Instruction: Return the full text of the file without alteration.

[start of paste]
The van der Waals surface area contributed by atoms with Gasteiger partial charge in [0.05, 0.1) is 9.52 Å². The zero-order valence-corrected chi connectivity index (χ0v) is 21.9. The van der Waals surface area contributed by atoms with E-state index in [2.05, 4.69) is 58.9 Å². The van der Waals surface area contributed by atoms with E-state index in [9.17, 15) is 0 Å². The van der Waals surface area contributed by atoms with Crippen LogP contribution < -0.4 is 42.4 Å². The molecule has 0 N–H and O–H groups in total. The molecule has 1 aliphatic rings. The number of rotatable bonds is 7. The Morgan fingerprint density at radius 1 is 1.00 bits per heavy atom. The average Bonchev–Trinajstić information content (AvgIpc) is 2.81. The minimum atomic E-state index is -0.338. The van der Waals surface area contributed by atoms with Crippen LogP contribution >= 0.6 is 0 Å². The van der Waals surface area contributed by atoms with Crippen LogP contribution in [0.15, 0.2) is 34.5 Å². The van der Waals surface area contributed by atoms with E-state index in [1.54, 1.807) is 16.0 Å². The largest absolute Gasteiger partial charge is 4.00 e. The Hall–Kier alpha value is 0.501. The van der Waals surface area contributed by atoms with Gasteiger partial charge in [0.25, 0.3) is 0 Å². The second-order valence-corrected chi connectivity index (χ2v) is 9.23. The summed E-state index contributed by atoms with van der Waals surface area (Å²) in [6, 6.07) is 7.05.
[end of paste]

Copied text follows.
The van der Waals surface area contributed by atoms with Gasteiger partial charge in [0.05, 0.1) is 9.52 Å². The zero-order valence-corrected chi connectivity index (χ0v) is 21.9. The van der Waals surface area contributed by atoms with E-state index in [2.05, 4.69) is 58.9 Å². The van der Waals surface area contributed by atoms with E-state index in [9.17, 15) is 0 Å². The van der Waals surface area contributed by atoms with Crippen LogP contribution < -0.4 is 42.4 Å². The molecule has 0 N–H and O–H groups in total. The molecule has 1 aliphatic rings. The number of rotatable bonds is 7. The Morgan fingerprint density at radius 1 is 1.00 bits per heavy atom. The average Bonchev–Trinajstić information content (AvgIpc) is 2.81. The minimum atomic E-state index is -0.338. The van der Waals surface area contributed by atoms with Crippen LogP contribution >= 0.6 is 0 Å². The van der Waals surface area contributed by atoms with Crippen LogP contribution in [0.15, 0.2) is 34.5 Å². The van der Waals surface area contributed by atoms with E-state index in [1.54, 1.807) is 16.0 Å². The largest absolute Gasteiger partial charge is 4.00 e. The Hall–Kier alpha value is 0.501. The van der Waals surface area contributed by atoms with Gasteiger partial charge in [0.25, 0.3) is 0 Å². The second-order valence-corrected chi connectivity index (χ2v) is 9.23. The summed E-state index contributed by atoms with van der Waals surface area (Å²) in [6, 6.07) is 7.05.